HRE: Is there a lesson you learned, or advice you were given, early on that has stuck with you throughout your career?
Buck: Early in my career, I was interviewing for a new position with a general manager at IBM and told her that, while I was interested, I had to admit there were aspects to the role I had never done before. At the time, she told me that I wouldn’t want the job if I had done it before—that learning was part of the fun. As someone earlier in their career at the time, it was powerful encouragement and has stayed with me. The more time I’ve spent working, the more I’ve appreciated that having a growth mindset and staying curious is critical. This mindset is important not only for continued growth and innovation but also to connect and build inclusive environments.
HRE: It seems like many of your positions over the years gradually moved from HR-specific titles to those that include “People” in the official title. Do you think that’s a trend industry-wide, and if so, what does that say about the direction of HR?
Buck: While not new, I do see it as a trend that is accelerating, which speaks to the value proposition and importance of this function. When you consider that, for many companies (all in the industries I’ve worked in), your workforce is the biggest investment you make and we’re operating in competitive labor markets, the naming of the function and the role conveys, for me, the focus and emphasis on the value people create. There is both an emphasis and focus on the fact that, as leaders in the space, we’re helping companies to unlock employees’ capabilities, design experiences, set up infrastructure and work while also understanding that the culture and experience we create is vital to achieving that.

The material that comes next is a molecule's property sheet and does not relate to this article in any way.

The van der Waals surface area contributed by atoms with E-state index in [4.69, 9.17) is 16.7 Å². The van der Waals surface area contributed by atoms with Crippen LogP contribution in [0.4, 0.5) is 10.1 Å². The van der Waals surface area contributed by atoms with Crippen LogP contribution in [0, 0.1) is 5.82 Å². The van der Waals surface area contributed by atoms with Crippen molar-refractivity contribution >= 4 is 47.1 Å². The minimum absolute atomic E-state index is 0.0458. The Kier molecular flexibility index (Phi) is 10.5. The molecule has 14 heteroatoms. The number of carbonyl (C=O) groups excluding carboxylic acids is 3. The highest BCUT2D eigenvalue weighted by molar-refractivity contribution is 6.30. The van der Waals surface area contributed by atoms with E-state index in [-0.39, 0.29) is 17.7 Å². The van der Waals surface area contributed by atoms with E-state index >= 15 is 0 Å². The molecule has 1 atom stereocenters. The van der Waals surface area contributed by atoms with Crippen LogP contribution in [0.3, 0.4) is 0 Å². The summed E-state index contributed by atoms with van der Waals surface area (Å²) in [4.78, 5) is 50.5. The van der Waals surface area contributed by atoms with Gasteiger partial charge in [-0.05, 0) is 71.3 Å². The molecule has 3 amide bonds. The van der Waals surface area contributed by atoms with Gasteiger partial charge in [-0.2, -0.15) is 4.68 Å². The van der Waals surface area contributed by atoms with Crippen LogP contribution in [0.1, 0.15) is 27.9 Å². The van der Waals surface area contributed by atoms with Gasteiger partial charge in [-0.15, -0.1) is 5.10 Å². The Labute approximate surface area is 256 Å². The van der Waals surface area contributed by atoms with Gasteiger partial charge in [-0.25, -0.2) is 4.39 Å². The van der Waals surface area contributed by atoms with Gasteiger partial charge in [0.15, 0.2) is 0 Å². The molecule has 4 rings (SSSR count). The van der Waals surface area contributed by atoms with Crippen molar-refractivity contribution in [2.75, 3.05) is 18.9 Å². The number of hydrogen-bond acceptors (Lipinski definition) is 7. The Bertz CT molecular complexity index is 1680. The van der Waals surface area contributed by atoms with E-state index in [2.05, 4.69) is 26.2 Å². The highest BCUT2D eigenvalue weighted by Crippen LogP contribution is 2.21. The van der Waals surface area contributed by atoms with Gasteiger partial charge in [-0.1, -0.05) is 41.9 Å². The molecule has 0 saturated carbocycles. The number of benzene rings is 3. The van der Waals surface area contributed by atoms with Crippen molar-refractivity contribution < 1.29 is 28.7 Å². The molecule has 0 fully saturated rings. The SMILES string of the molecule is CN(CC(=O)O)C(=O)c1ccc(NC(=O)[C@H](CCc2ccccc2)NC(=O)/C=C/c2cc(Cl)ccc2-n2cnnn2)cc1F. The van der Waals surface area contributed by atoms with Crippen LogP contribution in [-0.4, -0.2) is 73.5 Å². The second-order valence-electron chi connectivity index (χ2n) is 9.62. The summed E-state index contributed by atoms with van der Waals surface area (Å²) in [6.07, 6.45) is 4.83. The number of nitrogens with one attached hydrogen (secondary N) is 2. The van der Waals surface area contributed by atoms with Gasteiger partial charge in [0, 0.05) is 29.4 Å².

HRE: Can you talk about one or two instances in a previous position in which you were particularly challenged to meet the needs of your workforce; and how do you rise to that challenge?
Buck: In global organizations, it’s natural to index investment towards headquarter locations, often at the expense of offices around the world. At the same time, those offices often have more complexity, less corporate infrastructure and fewer leaders on the ground. In my last role, I was tackling increasing our investment to support our business in 31 countries on one hand while also leading efforts around workforce strategy to, among other things, be intentional about the placement of work across all functions. In a hyper-growth environment with numerous emerging markets, this was not easy but, working with the rest of the business to prioritize markets, define expected levels of investment and also deeply understand and commit to the full cost of operating in new markets, we made headway.
HRE: What was the very first (or worst) job you ever held?
Buck: Oh gosh. My very first (and short-lived) job out of college was also my worst. I worked briefly for a screenwriter in Los Angeles. She was what I imagine (probably unfairly) as quintessentially Hollywood: demanding, eccentric, inflexible and unappreciative. The silver lining in that experience was gaining my first professional insights into the very direct link between the experience one has and their commitment and willingness to expend discretionary effort.
HRE: Do you have any interests or hobbies people may be surprised to know?
Buck: I don’t think any of my hobbies are particularly surprising. When not working, my family is my top priority. My daughters are in high school and one will be headed to college in the fall. Spending time with my husband and kids—especially outdoors—feels very precious right now and I’m trying to soak in the time we have together.